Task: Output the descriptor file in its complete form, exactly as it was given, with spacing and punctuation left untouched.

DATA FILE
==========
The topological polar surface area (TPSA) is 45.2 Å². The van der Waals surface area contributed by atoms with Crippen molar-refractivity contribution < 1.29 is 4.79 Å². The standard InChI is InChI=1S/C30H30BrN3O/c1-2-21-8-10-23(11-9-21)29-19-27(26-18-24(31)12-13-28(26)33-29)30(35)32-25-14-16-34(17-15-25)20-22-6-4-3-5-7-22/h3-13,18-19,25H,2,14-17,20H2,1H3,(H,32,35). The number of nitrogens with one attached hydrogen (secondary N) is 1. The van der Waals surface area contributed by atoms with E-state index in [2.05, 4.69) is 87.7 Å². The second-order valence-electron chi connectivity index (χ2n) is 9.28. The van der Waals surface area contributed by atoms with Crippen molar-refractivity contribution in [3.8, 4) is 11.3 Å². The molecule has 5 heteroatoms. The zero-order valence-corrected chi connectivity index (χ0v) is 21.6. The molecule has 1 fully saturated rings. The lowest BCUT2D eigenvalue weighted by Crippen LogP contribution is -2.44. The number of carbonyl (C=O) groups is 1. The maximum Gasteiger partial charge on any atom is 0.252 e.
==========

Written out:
The topological polar surface area (TPSA) is 45.2 Å². The van der Waals surface area contributed by atoms with Crippen molar-refractivity contribution < 1.29 is 4.79 Å². The standard InChI is InChI=1S/C30H30BrN3O/c1-2-21-8-10-23(11-9-21)29-19-27(26-18-24(31)12-13-28(26)33-29)30(35)32-25-14-16-34(17-15-25)20-22-6-4-3-5-7-22/h3-13,18-19,25H,2,14-17,20H2,1H3,(H,32,35). The number of nitrogens with one attached hydrogen (secondary N) is 1. The van der Waals surface area contributed by atoms with E-state index in [2.05, 4.69) is 87.7 Å². The second-order valence-electron chi connectivity index (χ2n) is 9.28. The van der Waals surface area contributed by atoms with Crippen molar-refractivity contribution in [3.8, 4) is 11.3 Å². The molecule has 5 heteroatoms. The zero-order valence-corrected chi connectivity index (χ0v) is 21.6. The molecule has 1 fully saturated rings. The lowest BCUT2D eigenvalue weighted by Crippen LogP contribution is -2.44. The number of carbonyl (C=O) groups is 1. The maximum Gasteiger partial charge on any atom is 0.252 e.